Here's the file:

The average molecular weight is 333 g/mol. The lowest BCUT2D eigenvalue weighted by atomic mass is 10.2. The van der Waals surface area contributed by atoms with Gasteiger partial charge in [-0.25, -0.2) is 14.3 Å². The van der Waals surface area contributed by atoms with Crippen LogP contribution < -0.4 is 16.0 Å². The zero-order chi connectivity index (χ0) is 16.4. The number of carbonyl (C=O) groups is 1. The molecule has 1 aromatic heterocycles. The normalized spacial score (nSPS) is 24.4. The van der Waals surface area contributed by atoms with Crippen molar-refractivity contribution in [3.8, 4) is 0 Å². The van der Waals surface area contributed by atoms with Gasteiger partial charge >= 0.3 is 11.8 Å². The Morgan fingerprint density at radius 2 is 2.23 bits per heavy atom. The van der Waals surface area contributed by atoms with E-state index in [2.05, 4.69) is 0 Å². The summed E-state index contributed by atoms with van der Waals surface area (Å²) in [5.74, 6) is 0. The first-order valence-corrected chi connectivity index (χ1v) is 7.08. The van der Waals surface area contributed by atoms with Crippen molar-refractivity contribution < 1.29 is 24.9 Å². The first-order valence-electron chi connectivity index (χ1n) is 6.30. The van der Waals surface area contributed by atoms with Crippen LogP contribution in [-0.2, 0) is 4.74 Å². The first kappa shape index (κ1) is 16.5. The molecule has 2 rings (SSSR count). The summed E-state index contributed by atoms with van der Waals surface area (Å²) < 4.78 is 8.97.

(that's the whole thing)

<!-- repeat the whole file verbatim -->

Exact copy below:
The average molecular weight is 333 g/mol. The lowest BCUT2D eigenvalue weighted by atomic mass is 10.2. The van der Waals surface area contributed by atoms with Gasteiger partial charge in [-0.25, -0.2) is 14.3 Å². The van der Waals surface area contributed by atoms with Crippen LogP contribution < -0.4 is 16.0 Å². The zero-order chi connectivity index (χ0) is 16.4. The number of carbonyl (C=O) groups is 1. The molecule has 1 aromatic heterocycles. The normalized spacial score (nSPS) is 24.4. The van der Waals surface area contributed by atoms with Crippen molar-refractivity contribution in [3.8, 4) is 0 Å². The van der Waals surface area contributed by atoms with Gasteiger partial charge >= 0.3 is 11.8 Å². The Morgan fingerprint density at radius 2 is 2.23 bits per heavy atom. The van der Waals surface area contributed by atoms with E-state index in [2.05, 4.69) is 0 Å². The summed E-state index contributed by atoms with van der Waals surface area (Å²) in [5.74, 6) is 0. The first-order valence-corrected chi connectivity index (χ1v) is 7.08. The van der Waals surface area contributed by atoms with Crippen molar-refractivity contribution < 1.29 is 24.9 Å². The first-order valence-electron chi connectivity index (χ1n) is 6.30. The van der Waals surface area contributed by atoms with Crippen LogP contribution in [-0.2, 0) is 4.74 Å². The first kappa shape index (κ1) is 16.5. The molecule has 2 rings (SSSR count). The summed E-state index contributed by atoms with van der Waals surface area (Å²) < 4.78 is 8.97.